Episode 5: Understanding Executive Functioning: An Overview - The Personal Brain Trainer Podcast
Understanding Executive Functioning: An Overview
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- Harvard University: Executive Functioning and Self Regulation
- Executive Functions: Adele Diamond
- Executive Functioning publications at Good Sensory Learning: https://goodsensorylearning.com/collections/executive-functioning-skills-training
- Executive Functioning Skills Workshop: https://www.learningspecialistcourses.com/courses/executive-functioning-skills-workshop
- Executive functioning and Study Skills Course: https://www.learningspecialistcourses.com/courses/teaching-EF-and-study-strategies
Brought to you by:
- Good Sensory Learning http://www.goodsensorylearning.com
- Learning Specialist Courses http://www.learningspecialistcourses
- Bullet Map Academy http://www.bulletmapacademy.com
- Dyslexia at Work: www.dyslexiawork.com
Full Transcript for Episode 5
Welcome to the Personal Brain Trainer Podcast.
I'm Dr. Erica Warren and I'm Darius Namdaran and we're your hosts. Join us on an adventure to translate the scientific jargon and brain research into simple metaphors and stories for everyday life. We explore executive functions and learning strategies that help turbocharge the mind. Come learn how to steer around the invisible barriers so that you can achieve your goals. This podcast is ideal for parents, educators, and learners of all ages.
This podcast is brought to you by Bullet Map Academy. We have free dyslexia screener app called dyslexia quiz. It's a fun, engaging and interactive app. Try it now. Just search for dyslexia quiz on the app store and see how your score differs from your friends and family.
This podcast is brought to you by www.goodsensorylearning.com where you can find educational and occupational therapy lessons and remedial materials that bring delight to learning.
Finally, you can find Dr Warren's many courses at www.learningspecialistcourses.com . Come check out our newest course on developing executive functions and study strategies.
So, what's the topic for this week Erica?
Last week we said executive function we are, and I thought this is such a huge topic, meaning that it is a very complex topic and there's so much to talk about that.
I thought would probably break it into a number of episodes and we'll just let it unfold as we go.
But the first one I think it's important for us to understand what executive functioning is and just be able to get an overview so that we can wrap our mind around the big picture before you do here at the brain trainer podcast.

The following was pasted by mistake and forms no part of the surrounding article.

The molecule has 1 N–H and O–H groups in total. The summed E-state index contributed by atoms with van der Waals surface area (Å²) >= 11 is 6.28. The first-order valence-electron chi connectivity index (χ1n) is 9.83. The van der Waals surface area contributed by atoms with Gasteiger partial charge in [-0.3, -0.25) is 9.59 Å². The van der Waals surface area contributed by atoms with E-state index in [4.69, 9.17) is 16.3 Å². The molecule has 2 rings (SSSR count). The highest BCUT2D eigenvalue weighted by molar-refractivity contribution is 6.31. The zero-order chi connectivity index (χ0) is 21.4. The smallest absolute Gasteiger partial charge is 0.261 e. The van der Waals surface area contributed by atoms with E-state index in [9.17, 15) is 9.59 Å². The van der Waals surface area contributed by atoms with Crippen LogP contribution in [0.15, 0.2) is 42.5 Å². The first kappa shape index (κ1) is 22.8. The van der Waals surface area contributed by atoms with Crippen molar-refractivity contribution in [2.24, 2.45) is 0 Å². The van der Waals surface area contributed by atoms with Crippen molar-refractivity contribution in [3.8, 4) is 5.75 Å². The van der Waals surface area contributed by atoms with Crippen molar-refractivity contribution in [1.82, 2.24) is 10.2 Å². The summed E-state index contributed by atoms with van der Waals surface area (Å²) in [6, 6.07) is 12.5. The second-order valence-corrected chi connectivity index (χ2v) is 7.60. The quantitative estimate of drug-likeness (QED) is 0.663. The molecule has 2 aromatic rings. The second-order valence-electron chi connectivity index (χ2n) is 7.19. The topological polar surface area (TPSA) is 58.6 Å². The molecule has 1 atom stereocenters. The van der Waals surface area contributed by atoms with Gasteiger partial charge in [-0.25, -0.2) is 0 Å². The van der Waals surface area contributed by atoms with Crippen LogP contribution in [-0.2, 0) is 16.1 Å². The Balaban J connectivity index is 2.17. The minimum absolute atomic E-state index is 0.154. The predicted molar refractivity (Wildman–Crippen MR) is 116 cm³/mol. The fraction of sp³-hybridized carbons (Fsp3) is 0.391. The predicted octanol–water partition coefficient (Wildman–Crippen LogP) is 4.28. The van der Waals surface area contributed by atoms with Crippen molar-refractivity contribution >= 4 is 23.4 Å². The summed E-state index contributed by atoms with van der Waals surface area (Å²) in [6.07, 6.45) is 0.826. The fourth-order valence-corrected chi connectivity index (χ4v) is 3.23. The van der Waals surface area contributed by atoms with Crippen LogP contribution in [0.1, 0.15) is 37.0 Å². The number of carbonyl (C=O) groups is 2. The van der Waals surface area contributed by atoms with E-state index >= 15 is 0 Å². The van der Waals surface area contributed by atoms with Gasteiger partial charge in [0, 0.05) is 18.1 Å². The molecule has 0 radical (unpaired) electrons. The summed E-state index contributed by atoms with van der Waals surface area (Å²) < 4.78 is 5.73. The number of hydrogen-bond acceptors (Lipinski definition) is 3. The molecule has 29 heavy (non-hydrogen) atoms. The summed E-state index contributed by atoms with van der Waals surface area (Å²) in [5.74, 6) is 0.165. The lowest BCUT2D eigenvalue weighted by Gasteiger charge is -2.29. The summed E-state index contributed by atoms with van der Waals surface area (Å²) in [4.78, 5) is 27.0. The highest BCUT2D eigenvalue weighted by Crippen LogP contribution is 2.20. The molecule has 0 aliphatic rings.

We're trying to make all this psychology stuff really practical and make it part of your everyday so that you're personally developing your own mind.
So, could you just share with us just a quick overview of why executive functioning is actually worth paying some attention to?
It's so funny because it's bringing so many aspects of my life together because I'm realizing how important executive functioning skills are.
It's really by being able to control your own cognition, which is this is really it so that we can step in, and we can be the conductor of our own cognitive skills.
It enables us to do these amazing things like mentally juggle ideas, we can think before we act, we can meet unanticipated challenges, we can even resist temptations.
It enables us to, let's see, stay focused and it also helps us to initiate tasks, just to name a few.
Okay, so that's all under the umbrella of executive function skills and this is a little bit of a wakeup call for me, you woke me up to executive function skills and difficulties and so forth.
It's a big growing area of people putting research and attention into.
So, what's behind all of this?
Tell us a little bit about your research.
I think a lot of people are very interested in how can we maximize our cognitive potential and really it lies within executive functioning?
And it's really about being conscious.
So, we all want to be conscious in order to better ourselves and have more grit and be more resilient and have a growth mindset, all of those amazing things that we're hearing about that we want to embrace, we really have to learn how to manage our minds in essence.
And really the blueprint is an executive functioning.
And we talked in our last episode about working memory and working memory is a big piece of executive functioning and I think there's been so much research and a lot of debate and even in the D.
Four which is in the United States it's our way of providing diagnoses for people that are struggling and they don't have one for executive functioning because they're just hasn't really been a consensus on what it is.
But I think we're getting there and what I'm finding in the research is that there is a consensus Harvard University, a lot of different researchers are agreeing that that there really three core executive functioning skills, one is working memory, another one is inhibitory control and another one is cognitive flexibility and they work together and we've used this analogy before like a symphony that they're almost like different areas of music, like the string, the drums, the drums, right?
Or percussion, percussion?
Is it obvious like with executive function simplifying it down.
Is it about being the executive of your own life, about taking charge of the direction of what you're going to do and your life.
Yeah, I mean I think that's why it was called executive functioning.
So executive function is basically being the executive of your own life.
The functions of being in charge.
Like an executive is in charge of a company, You're the executive of your own life.